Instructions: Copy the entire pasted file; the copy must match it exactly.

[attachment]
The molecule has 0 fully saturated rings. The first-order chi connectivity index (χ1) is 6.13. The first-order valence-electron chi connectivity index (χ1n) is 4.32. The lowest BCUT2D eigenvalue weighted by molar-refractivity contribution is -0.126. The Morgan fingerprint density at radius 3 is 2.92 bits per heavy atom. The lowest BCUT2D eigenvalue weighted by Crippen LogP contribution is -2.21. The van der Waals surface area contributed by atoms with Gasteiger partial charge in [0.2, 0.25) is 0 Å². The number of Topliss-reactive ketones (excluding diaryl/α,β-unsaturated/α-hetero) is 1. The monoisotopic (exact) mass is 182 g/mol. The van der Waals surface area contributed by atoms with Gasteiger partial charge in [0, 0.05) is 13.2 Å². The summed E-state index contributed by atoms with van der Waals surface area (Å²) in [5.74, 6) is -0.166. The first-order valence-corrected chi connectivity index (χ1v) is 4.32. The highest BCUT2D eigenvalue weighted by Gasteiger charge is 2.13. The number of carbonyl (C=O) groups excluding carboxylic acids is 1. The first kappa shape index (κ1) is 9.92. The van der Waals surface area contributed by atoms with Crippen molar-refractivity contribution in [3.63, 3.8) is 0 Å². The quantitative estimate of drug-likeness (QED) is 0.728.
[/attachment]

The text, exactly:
The molecule has 0 fully saturated rings. The first-order chi connectivity index (χ1) is 6.13. The first-order valence-electron chi connectivity index (χ1n) is 4.32. The lowest BCUT2D eigenvalue weighted by molar-refractivity contribution is -0.126. The Morgan fingerprint density at radius 3 is 2.92 bits per heavy atom. The lowest BCUT2D eigenvalue weighted by Crippen LogP contribution is -2.21. The van der Waals surface area contributed by atoms with Gasteiger partial charge in [0.2, 0.25) is 0 Å². The number of Topliss-reactive ketones (excluding diaryl/α,β-unsaturated/α-hetero) is 1. The monoisotopic (exact) mass is 182 g/mol. The van der Waals surface area contributed by atoms with Gasteiger partial charge in [0, 0.05) is 13.2 Å². The summed E-state index contributed by atoms with van der Waals surface area (Å²) in [5.74, 6) is -0.166. The first-order valence-corrected chi connectivity index (χ1v) is 4.32. The highest BCUT2D eigenvalue weighted by Gasteiger charge is 2.13. The number of carbonyl (C=O) groups excluding carboxylic acids is 1. The first kappa shape index (κ1) is 9.92. The van der Waals surface area contributed by atoms with Crippen molar-refractivity contribution in [3.63, 3.8) is 0 Å². The quantitative estimate of drug-likeness (QED) is 0.728.